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In terms of magazine writing, it has been my experience that editors will often change the title you give an article. Know this going in.
So, you may ask, why am I devoting an entire post to writing a great title? Well, because it could get your article accepted--or at least help you get an editor's attention. When you send a query letter in, having a snappy title may keep you from the slush pile and cause the editor to dig a little deeper. Your content still has to be good, but the title can create interest.
Catchy titles stick, and while I'm the first to admit I'm not that great at this skill, it definitely is worth cultivating if you are going to write for print. Web titles, such as the one for this blog post, have to serve the dual function of being a title and being search-engine friendly. This means they need to be descriptive and use keywords.
In a magazine, you have the luxury of being clever. I recall an editor I worked with that crafted a terrific title for one of my travel pieces on a Chicago suburb - "In Its Own Loop" - a smart play on words referring to the "Loop" area downtown in the city. I was impressed.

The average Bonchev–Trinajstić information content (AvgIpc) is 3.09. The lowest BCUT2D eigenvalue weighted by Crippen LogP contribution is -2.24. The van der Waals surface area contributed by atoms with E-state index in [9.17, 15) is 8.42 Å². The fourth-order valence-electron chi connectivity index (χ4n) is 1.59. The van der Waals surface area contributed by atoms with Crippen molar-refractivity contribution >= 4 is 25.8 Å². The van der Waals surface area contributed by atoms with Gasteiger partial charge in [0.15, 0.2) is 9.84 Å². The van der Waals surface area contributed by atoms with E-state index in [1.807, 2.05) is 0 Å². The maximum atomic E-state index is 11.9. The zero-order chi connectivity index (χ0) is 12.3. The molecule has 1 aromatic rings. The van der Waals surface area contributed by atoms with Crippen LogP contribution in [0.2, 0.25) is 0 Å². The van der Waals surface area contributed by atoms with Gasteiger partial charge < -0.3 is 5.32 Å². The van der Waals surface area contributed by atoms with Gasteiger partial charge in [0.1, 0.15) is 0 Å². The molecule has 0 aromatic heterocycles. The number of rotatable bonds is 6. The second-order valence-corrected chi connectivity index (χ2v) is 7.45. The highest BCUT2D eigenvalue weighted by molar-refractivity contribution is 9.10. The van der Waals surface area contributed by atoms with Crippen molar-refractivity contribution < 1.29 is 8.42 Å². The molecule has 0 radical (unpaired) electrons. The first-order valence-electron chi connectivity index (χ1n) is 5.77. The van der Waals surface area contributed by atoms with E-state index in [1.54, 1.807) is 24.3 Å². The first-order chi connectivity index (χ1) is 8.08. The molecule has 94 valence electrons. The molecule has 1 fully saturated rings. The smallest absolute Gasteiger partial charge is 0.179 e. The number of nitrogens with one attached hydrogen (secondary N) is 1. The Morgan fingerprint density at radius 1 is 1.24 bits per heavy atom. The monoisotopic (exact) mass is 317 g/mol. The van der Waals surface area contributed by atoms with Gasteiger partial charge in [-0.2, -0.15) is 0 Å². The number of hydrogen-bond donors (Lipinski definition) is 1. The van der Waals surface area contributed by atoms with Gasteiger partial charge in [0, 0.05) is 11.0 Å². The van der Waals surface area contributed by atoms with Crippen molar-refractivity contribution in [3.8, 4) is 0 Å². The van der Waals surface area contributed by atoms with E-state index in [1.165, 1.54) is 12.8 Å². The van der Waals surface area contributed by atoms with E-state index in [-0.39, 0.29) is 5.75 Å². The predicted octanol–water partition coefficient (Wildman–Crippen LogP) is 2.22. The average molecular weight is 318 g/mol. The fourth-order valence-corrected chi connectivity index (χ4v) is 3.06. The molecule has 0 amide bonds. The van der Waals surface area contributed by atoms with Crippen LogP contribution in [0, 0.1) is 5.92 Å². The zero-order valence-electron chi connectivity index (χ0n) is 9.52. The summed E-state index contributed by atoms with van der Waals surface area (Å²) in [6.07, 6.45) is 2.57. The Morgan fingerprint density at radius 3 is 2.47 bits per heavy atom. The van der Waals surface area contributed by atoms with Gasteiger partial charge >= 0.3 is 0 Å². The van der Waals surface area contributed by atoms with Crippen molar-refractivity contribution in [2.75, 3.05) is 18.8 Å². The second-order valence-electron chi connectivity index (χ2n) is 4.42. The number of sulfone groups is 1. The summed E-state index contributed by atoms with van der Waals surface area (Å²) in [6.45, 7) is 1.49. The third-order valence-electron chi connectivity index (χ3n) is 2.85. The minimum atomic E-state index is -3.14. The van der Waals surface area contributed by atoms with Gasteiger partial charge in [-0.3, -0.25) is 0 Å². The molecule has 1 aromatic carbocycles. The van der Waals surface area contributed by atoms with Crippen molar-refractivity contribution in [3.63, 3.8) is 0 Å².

Even in magazines it is generally a good idea to keep your title on the shorter side. Draw the reader in and do the rest with your article. Make them curious to read a little more--don't give it all away before they have even set eyes on your writing.
When trying to come up with a title, flip through the magazine you are pitching to see what types of titles they use regularly. Some publications are big on simple headers with numbers, such as "7 Ways To Slash Your Grocery Bill", where others are more personalized or playful. Get a feel for the tone, length and style, and it will help narrow things down a bit.
Brainstorm ideas first, then play with them. Often I come up with a title that winds up being a sort of "hybrid" between two or more of my ideas from this type of list. Make sure it ties into your subject matter and has a clear connection to the mood of the piece.
If you are having trouble coming up with a title for a piece, don't kill yourself trying to be an original, but do make sure you at least take the time to put some effort forth. There's nothing wrong with asking a friend or family member for a few ideas, or walking away from it to try again later. Writer's block happens with titles too.
And when all is said and done, and you've come up with a title that you love and think is very good--don't be surprised or offended when the editor changes it anyway!